Today, MEEA is focused on smart growth: better access to funding for transformative projects, improving organizational function, and broadening our reach to a more diverse audience. In the past few years, MEEA has achieved success under all these measures.

About the Awards | Past Award Winners

About the Awards

The New England Environmental Education Alliance recognizes outstanding environmental educators and programs from the New England region in three categories:

  • Non-formal Environmental Educator
  • Formal Environmental Educator
  • Environmental Education Program

To Nominate

Download the nomination form here.  Applications may be submitted either by the nominee or on his/her behalf by a colleague. To apply for yourself or a colleague please download the application in Microsoft Word, fill it out and email it as an attachment to This email address is being protected from spambots. You need JavaScript enabled to view it. by September 15th of each year.

Selection Criteria

The Non-formal Environmental Educator Award is designed to recognize environmental education professionals who work outside the formal classroom setting. The award recipient:

  • Makes continuous and enduring contributions to environmental education (EE);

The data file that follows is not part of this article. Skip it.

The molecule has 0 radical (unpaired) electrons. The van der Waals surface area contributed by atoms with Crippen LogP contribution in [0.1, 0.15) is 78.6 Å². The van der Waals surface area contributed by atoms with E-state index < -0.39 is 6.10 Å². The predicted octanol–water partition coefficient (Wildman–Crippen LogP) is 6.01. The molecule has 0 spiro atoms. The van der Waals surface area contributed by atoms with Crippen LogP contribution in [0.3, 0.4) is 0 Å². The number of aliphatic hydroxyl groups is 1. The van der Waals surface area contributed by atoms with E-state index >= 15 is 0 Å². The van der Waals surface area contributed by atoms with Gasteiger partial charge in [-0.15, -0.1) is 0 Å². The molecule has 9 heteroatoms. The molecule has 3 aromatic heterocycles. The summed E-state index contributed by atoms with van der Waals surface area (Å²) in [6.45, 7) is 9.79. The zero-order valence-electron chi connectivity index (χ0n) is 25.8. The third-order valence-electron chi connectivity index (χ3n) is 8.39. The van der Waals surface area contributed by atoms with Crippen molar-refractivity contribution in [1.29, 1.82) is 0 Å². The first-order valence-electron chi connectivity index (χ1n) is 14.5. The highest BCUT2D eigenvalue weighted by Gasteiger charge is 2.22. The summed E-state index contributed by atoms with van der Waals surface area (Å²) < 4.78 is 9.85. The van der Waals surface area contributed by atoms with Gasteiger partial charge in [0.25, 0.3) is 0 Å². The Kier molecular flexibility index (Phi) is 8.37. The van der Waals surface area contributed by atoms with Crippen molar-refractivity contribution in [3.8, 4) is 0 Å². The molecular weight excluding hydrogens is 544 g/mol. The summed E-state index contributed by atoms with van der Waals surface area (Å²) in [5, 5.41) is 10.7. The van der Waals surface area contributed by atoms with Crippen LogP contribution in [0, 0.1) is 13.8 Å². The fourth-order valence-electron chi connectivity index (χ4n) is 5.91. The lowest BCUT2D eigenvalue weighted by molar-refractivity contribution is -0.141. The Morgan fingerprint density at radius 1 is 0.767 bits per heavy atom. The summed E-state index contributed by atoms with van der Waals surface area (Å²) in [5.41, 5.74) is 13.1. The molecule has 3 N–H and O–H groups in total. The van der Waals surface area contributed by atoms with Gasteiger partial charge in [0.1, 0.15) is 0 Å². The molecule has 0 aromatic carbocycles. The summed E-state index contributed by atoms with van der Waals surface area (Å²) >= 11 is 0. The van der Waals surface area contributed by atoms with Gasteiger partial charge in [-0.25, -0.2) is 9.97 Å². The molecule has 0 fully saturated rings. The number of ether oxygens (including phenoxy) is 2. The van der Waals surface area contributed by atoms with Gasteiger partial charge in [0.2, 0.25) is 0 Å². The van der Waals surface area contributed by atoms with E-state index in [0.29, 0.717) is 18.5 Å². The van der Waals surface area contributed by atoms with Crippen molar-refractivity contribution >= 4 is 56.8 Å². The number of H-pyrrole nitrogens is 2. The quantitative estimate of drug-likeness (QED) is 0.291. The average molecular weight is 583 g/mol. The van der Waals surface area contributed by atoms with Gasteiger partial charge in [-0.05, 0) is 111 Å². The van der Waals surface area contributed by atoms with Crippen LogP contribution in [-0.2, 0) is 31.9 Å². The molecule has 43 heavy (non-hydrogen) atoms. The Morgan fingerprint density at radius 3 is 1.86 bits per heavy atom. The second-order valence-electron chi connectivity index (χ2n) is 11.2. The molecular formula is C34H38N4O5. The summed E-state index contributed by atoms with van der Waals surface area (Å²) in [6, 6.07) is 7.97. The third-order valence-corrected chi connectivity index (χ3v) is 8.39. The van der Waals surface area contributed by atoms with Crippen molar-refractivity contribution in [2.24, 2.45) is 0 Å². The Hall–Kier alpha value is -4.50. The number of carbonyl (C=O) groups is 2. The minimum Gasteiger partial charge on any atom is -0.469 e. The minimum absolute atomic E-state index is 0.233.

• Demonstrates capacity for creating and implementing successful EE activities;
  • Creatively and innovatively approaches EE programming;
  • Involves him or herself personally in the state and/or regional EE community;
  • Contributes to EE by integrating with formal education systems, promoting the environmental education profession or providing training or resources to other EE professionals.

The Formal Environmental Educator Award is designed to recognize a public or private school classroom teacher who:

  • Promotes individual and societal environmental responsibility;
  • Encourages students to make informed decisions about environmental issues;
  • Inspires student involvement and action through individual or group projects to effect positive environmental change at school or within the local community;
  • Links student learning to the appropriate state or national science benchmarks, curriculum frameworks, or standards;
  • Serves as an example for colleagues to engage in EE activities or to participate in school EE projects.

The Maria Pirie Environmental Education Program Award is designed to recognize an outstanding environmental education program that:

  • Demonstrates innovation and creativity;
  • Has been implemented broadly;
  • Easily can be replicated in other regions;